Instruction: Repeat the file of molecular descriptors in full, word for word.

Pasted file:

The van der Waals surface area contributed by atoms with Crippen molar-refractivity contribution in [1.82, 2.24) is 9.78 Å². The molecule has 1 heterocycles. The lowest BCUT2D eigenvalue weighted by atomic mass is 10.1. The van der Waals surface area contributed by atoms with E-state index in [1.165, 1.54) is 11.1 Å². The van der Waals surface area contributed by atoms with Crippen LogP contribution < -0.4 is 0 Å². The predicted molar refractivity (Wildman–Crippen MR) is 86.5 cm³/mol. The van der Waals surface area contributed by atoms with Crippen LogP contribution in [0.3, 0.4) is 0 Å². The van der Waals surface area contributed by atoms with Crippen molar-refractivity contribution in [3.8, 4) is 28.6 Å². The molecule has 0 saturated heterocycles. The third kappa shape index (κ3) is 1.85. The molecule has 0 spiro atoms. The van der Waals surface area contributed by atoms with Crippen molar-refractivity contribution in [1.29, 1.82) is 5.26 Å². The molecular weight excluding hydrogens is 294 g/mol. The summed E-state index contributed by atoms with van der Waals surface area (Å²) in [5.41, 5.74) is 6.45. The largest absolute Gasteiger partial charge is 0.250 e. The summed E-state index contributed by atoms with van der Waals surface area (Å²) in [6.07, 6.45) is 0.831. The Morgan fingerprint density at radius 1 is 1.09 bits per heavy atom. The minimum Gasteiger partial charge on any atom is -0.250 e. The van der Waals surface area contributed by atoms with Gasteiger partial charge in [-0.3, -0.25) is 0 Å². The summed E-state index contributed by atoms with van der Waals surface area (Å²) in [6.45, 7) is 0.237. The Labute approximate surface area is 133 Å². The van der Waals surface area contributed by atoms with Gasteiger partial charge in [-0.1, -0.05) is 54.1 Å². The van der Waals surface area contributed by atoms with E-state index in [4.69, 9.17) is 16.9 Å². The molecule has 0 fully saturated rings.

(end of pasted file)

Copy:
The van der Waals surface area contributed by atoms with Crippen molar-refractivity contribution in [1.82, 2.24) is 9.78 Å². The molecule has 1 heterocycles. The lowest BCUT2D eigenvalue weighted by atomic mass is 10.1. The van der Waals surface area contributed by atoms with E-state index in [1.165, 1.54) is 11.1 Å². The van der Waals surface area contributed by atoms with Crippen LogP contribution < -0.4 is 0 Å². The predicted molar refractivity (Wildman–Crippen MR) is 86.5 cm³/mol. The van der Waals surface area contributed by atoms with Crippen LogP contribution in [0.3, 0.4) is 0 Å². The van der Waals surface area contributed by atoms with Crippen molar-refractivity contribution in [3.8, 4) is 28.6 Å². The molecule has 0 saturated heterocycles. The third kappa shape index (κ3) is 1.85. The molecule has 0 spiro atoms. The van der Waals surface area contributed by atoms with Crippen molar-refractivity contribution in [1.29, 1.82) is 5.26 Å². The molecular weight excluding hydrogens is 294 g/mol. The summed E-state index contributed by atoms with van der Waals surface area (Å²) in [5.41, 5.74) is 6.45. The largest absolute Gasteiger partial charge is 0.250 e. The summed E-state index contributed by atoms with van der Waals surface area (Å²) in [6.07, 6.45) is 0.831. The Morgan fingerprint density at radius 1 is 1.09 bits per heavy atom. The minimum Gasteiger partial charge on any atom is -0.250 e. The van der Waals surface area contributed by atoms with Gasteiger partial charge in [-0.3, -0.25) is 0 Å². The summed E-state index contributed by atoms with van der Waals surface area (Å²) in [6.45, 7) is 0.237. The Labute approximate surface area is 133 Å². The van der Waals surface area contributed by atoms with Gasteiger partial charge in [-0.1, -0.05) is 54.1 Å². The van der Waals surface area contributed by atoms with E-state index in [4.69, 9.17) is 16.9 Å². The molecule has 0 fully saturated rings.